The day after USDA began issuing nearly $4 billion in farm bill safety-net payments to producers, the country’s crop insurance industry found itself scrambling to respond to a proposed $3 billion cut to the federal crop insurance program in the newest federal budget.
"Make no mistake--the budget deal's proposed cuts to crop insurance would be devastating. Today, crop insurance is a successful public-private partnership that has already sustained $12 billion in cuts since 2008. This proposal would cripple that partnership and with it, the rural economy,” said the Crop Insurance and Reinsurance Bureau (CIRB), National Crop Insurance Service (NCIS), and American Association of Crop Insurers (AACI) in a joint statement.
Other farming groups quickly agreed.
“ASA absolutely opposes any effort by Congress to reopen any part of the farm bill as part of budget negotiations, and we implore lawmakers to reject any attempt to target crop insurance or any other farm bill programs for further cuts,” said Wade Cowan, a soybean farmer from Texas and the president of the American Soybean Association. “Speaking frankly, our farm economy is simply not in the shape it was even three years ago when we began the process of writing the farm bill. Crop values are down almost 50 percent, and our farmers face volatile weather ranging from flooding in the Carolinas to drought in Texas and fires in California. Farmers need a stronger safety net, not a weaker one, and now is hardly the time to pull the rug out from under them by weakening the nation's investment in the crop insurance program.”
The news of the cuts emerged late Monday, after Congress and the White House announced a preliminary deal on a two-year federal budget. While the budget still must be approved by the House of Representatives and the Senate, it represents a significant step forward in a budgetary process that appeared to be at risk from a variety of directions: the House’s uncertain leadership transition, the possibility of hitting the debt ceiling in early November, and the renewed threat of a government shutdown in December if a budget was not in place.
While that may be good news for the larger U.S. economy, the proposed changes would certainly impact the ag economy.
Specifically, the budget proposal includes capping crop insurers' rate of return on earned premiums from 14.5% to 8.9% for the next 10 years, between 2017 to 2026.
That's important, because with the adoption of the 2014 farm bill and the end of direct payments, crop insurance has become increasingly important to farmers and ranchers as a risk management tool.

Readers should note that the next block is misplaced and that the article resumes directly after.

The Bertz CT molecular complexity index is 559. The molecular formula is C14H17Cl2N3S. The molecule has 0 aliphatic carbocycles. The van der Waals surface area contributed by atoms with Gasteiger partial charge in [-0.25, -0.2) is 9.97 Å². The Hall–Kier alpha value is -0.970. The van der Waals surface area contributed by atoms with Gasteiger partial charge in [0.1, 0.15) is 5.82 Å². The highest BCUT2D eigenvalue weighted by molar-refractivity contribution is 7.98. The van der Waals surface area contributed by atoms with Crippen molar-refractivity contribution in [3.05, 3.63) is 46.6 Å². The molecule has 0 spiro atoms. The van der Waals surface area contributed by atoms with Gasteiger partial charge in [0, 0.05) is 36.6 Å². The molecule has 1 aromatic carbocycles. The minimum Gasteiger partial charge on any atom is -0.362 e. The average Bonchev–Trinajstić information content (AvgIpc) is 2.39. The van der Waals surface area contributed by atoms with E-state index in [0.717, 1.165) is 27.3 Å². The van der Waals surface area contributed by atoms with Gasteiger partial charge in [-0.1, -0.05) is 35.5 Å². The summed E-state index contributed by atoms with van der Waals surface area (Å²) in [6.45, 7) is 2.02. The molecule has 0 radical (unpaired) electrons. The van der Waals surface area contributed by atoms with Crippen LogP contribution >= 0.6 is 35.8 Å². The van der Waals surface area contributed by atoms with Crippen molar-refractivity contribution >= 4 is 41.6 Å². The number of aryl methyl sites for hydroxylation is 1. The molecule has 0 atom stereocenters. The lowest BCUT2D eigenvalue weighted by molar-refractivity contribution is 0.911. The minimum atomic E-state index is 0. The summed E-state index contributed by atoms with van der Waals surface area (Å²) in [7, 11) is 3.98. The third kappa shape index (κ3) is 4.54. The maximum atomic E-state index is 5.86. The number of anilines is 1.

At the same time, though, the risk involved in crop insurance has caused some firms to reconsider their involvement in the sector. John Deere sold its crop insurance business in 2014, as did Monsanto's Climate Corp. in 2015. Just this August, Wells Fargo said it was exploring options for RCIS, its crop insurance subsidiary.
“Farmers and ranchers, lenders, input suppliers and processors, insurance and reinsurance organizations agree that crop insurance is the centerpiece of agricultural risk management. The program is federally regulated and delivered by the private sector. The budget proposal would essentially destroy the delivery system and the timely service that farmers have come to rely on to get back on their feet after times of disaster,” said the joint CIRB, NCIS, and AACI statement. “To add insult to injury, these cuts were airdropped without being proposed--let alone considered--by Congress. It doesn't make sense to attack crop insurance after this critical protection helped farmers and ranchers survive one of the worst droughts in our nation's history—(and) without calls for ad hoc crop disaster aid. It is particularly irresponsible to push these kinds of cuts at a time when crop prices are falling, farm incomes are on the decline, and extreme weather is wreaking havoc on rural America.”
What do you think about the proposal to reduce the cost of the federal crop insurance program? Should Congress do this or not? Why?
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